FOCUS Online: Why has the ECB been hesitant to raise interest rates?

Schnitzer: The big concern was always that raising interest rates would stifle the economic recovery, especially when it was particularly needed. But even if the ECB were to raise interest rates now, we would still have negative real interest rates. This means that we must first stabilize inflation – and at a rather low level.

FOCUS Online: In your opinion, how high would the key interest rate have to rise and when?

Schnitzer: The ECB announced from the start that it wanted to wait until the end of the bond purchases. That will be the case in July. So there would be nothing to prevent the interest rate hike from taking place in July as well. Then the figures from the second quarter would also be available. There is a lot to be said for taking small and multiple steps of 0.25 percentage points this year. I don’t think an increase of 0.5 percentage points this year is implausible.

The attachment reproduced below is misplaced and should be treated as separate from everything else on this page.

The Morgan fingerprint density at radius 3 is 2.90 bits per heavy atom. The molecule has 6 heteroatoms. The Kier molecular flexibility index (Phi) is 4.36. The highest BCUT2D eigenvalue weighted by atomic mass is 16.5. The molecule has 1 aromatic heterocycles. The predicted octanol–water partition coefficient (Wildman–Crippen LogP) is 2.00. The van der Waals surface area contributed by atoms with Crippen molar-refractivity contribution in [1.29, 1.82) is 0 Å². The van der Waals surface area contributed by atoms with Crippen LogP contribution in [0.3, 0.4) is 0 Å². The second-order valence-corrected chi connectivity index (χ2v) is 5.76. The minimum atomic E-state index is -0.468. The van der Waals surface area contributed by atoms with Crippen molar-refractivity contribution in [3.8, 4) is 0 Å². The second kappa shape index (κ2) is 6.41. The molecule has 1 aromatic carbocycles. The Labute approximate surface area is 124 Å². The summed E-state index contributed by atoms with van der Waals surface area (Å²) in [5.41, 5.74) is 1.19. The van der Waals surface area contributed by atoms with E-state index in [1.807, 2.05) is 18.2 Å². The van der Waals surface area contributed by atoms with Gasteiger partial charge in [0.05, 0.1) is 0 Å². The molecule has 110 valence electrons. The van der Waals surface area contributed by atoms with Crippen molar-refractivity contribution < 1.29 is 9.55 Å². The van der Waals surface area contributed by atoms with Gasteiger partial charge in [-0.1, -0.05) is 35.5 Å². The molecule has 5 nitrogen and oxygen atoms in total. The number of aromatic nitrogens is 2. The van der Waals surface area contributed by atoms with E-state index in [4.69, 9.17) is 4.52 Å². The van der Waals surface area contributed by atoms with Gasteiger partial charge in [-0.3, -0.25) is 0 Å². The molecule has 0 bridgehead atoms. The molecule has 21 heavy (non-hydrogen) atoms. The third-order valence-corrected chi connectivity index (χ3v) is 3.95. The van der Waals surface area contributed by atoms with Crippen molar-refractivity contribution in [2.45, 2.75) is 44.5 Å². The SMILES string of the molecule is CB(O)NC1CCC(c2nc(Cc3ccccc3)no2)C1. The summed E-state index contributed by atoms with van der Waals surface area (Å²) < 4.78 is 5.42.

FOCUS Online: Is the ECB up to the current situation with its many members? By no means all countries in their Council are in favor of an interest rate hike?

Schnitzer: So far, the concern has been that an interest rate hike would burden countries that have high debts. But given high inflation, even a modest hike would still sustain the negative interest rates. So you can still be confident that these countries will not get into trouble. As a result, voices in the Governing Council in favor of a rate hike are increasing. The members of the Council are aware of this responsibility, especially in view of the fact that massive interest rate hikes have now been carried out in the USA and more have been announced. Although inflation in the USA is still higher than here, this interest rate hike is putting us under pressure. The euro is lower than it has ever been. At some point you can no longer escape this pressure.

FOCUS Online: How do you see the federal government’s anti-inflation policy?

Schnitzer: Monetary policy is the task of the central bank, in our case the ECB. We could cap prices in Germany, but I think that’s the wrong approach. It is important to help those who can no longer afford the prices at the moment without interfering with the price mechanism itself. Basically, I think flat-rate payments, such as the energy bonus, are correct.